You may be thinking of selling your house in the near future. To optimize your chances, you should plan out your photographs carefully and take some important technical aspects into consideration. To guide you through the process, we’ve asked a real estate photographer to share some tips.
Here’s some advice that will go a long way.
Potential buyers should be able to imagine themselves living in the house and taking possession of it.
- Remove personal items.
- Remove children’s drawings, unpaid bills, etc., from the refrigerator door.
- Clear off your kitchen counter (cellphone charger, headset, MP3) without denuding it completely.
- Free up your parking spaces by moving vehicles to the other side of the street.
- Cats, dogs, litter boxes and animal beds should be conspicuously absent.
Potential buyers should be able to visualize your home’s strong points. Don’t hesitate to move furniture and objects that give it a crowded look.
- Move the baby’s highchair and the life-size papier mâché giraffe.
- Hide the bathroom rugs so the floor surface seems larger.
- Primp the exterior as well as the interior. Hide shovels if it’s June, and bikes if it’s January. Collect those autumn leaves, especially in April. Garbage cans, recycling bins and compost boxes aren’t selling points!
3. Know your camera
Here are a few technical tips for using your camera:
- White or pale-coloured walls are often under-exposed because of the way cameras work, and make for dark photos. Purposely overexpose your photos (see your instruction manual).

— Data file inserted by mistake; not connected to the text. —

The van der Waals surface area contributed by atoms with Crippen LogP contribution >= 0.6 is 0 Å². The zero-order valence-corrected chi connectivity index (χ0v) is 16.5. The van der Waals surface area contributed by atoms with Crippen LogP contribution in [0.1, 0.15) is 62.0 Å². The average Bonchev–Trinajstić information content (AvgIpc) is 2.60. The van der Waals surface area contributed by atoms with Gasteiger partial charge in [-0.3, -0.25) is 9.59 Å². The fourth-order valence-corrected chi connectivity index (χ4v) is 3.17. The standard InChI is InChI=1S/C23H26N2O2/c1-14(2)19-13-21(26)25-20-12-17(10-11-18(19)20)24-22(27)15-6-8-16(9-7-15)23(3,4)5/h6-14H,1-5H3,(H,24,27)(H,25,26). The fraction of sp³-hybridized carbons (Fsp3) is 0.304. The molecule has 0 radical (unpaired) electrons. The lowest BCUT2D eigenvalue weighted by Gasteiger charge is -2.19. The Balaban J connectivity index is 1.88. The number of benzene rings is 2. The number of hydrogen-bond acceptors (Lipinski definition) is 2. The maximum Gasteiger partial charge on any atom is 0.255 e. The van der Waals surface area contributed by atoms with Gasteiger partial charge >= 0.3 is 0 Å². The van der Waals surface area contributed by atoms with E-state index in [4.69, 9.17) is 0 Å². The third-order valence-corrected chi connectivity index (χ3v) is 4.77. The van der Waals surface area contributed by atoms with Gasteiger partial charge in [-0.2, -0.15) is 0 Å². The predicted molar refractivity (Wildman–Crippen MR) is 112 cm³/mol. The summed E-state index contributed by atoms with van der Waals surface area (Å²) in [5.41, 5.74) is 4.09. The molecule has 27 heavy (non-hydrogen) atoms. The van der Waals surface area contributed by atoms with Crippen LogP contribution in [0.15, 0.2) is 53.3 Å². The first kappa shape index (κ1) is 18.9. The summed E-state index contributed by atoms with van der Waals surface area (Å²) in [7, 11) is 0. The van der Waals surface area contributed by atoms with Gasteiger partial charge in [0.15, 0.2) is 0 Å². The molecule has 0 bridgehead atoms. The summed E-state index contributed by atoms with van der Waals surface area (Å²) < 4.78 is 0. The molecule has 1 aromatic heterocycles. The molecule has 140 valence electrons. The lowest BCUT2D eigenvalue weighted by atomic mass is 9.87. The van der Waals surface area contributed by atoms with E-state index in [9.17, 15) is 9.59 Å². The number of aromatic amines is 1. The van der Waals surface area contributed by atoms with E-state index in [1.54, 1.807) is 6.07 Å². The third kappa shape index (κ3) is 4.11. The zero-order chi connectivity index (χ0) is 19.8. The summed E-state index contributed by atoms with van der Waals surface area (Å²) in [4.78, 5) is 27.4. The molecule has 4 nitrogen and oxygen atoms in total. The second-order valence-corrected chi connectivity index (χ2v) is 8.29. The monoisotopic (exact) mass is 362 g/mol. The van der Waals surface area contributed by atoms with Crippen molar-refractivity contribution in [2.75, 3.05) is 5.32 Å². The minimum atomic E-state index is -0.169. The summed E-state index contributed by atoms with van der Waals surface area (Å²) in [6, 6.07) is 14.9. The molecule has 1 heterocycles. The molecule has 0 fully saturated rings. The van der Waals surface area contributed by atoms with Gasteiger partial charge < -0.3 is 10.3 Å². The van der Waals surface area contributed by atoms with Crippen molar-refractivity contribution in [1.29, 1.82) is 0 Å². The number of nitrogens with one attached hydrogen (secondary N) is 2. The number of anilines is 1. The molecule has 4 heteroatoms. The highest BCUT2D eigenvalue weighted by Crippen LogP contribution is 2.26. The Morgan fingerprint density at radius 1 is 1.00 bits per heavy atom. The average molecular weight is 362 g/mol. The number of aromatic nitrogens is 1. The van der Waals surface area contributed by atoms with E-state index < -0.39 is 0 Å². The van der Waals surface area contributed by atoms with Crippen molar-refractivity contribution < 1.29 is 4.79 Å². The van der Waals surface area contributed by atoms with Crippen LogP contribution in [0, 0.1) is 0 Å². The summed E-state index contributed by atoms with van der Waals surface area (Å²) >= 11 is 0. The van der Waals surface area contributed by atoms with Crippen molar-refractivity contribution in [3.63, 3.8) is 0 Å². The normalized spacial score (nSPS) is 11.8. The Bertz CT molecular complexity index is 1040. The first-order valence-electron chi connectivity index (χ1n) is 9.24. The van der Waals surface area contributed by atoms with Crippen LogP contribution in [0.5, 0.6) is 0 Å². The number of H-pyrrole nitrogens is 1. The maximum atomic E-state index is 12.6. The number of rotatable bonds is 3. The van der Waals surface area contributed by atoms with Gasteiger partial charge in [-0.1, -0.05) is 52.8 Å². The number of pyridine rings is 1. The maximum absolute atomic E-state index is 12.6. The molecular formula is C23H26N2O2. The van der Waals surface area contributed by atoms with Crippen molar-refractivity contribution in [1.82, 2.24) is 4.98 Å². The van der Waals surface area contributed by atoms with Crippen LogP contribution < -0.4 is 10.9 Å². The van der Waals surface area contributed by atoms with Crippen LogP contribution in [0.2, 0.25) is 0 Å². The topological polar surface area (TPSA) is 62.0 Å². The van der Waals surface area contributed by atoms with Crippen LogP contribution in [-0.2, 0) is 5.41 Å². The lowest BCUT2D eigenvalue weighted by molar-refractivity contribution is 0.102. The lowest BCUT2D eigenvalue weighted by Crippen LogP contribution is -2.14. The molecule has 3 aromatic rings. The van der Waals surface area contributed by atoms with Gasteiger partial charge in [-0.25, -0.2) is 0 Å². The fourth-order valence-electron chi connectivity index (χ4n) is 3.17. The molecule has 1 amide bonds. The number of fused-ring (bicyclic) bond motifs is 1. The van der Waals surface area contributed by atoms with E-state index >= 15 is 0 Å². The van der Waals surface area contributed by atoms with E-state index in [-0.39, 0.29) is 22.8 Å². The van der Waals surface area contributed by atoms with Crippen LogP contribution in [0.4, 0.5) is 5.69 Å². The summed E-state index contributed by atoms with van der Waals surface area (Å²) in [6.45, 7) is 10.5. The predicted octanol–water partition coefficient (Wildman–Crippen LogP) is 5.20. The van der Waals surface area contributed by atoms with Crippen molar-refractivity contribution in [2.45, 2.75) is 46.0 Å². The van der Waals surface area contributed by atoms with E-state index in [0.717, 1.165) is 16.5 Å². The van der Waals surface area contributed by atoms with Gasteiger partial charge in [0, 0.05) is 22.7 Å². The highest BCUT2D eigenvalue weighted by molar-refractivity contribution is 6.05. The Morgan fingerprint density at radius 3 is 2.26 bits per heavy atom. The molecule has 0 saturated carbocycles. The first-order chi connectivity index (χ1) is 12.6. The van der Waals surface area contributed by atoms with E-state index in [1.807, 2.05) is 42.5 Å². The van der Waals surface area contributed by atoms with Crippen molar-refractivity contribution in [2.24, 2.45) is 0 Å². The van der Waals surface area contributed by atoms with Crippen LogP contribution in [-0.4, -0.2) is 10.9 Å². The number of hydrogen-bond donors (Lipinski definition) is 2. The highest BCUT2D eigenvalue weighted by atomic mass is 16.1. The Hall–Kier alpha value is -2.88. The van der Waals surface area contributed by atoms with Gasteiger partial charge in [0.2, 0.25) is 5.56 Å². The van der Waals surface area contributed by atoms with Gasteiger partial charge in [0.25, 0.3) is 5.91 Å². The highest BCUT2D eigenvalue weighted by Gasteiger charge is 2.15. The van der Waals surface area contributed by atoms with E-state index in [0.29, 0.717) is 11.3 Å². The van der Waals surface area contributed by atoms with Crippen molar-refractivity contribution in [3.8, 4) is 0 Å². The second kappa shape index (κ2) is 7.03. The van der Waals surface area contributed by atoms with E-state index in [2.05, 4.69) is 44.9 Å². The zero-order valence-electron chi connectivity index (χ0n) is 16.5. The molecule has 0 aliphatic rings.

- If your device has manual settings, use a high ISO sensitivity (e.g. 3200) for the interior.
- Use a tripod or stool for better camera stability.
- Use natural light wisely. The more light there is, the more shadows there will be. Don’t hesitate to close the curtains to balance the light. Turn on all the lamps so that the rooms are well lit and the light uniform.
- The camera should be placed midway up the height of the room. Note: If you’re tall, you’ll tend to point it downward.
- Take two photos per room, one from a corner to show its depth, and another from the opposite corner.
- Pay attention to vertical lines (door frame, cupboards, corners of walls). If the camera is pointing downward or upward, the vertical lines will converge.
- Make sure the camera is level to the horizon. A camera placed at an angle can make the viewer think the floors are slanted.
- Compose your images by purposefully framing them when you’re beside an undesirable object or construction (electrical wires, cupboards for firearms, etc.).
- Some classified ad or property sale sites only accept landscape or horizontal photos. Avoid vertical photos, except when absolutely necessary (powder rooms, walk-in closets).
“It might seem complicated, but by following these basic tricks, you’ll get a more than satisfying result. Basically, there’s only one real rule: Show off the property in its best light—without cheating!” says photographer Carl Viens, a man with an obvious passion for his craft.
ONE LAST TIP…
If your home is equipped with JELD-WEN ENERGY STAR-certified windows, don’t hesitate to show them off in your photos. Potential buyers are increasingly concerned with purchasing high energy efficient properties.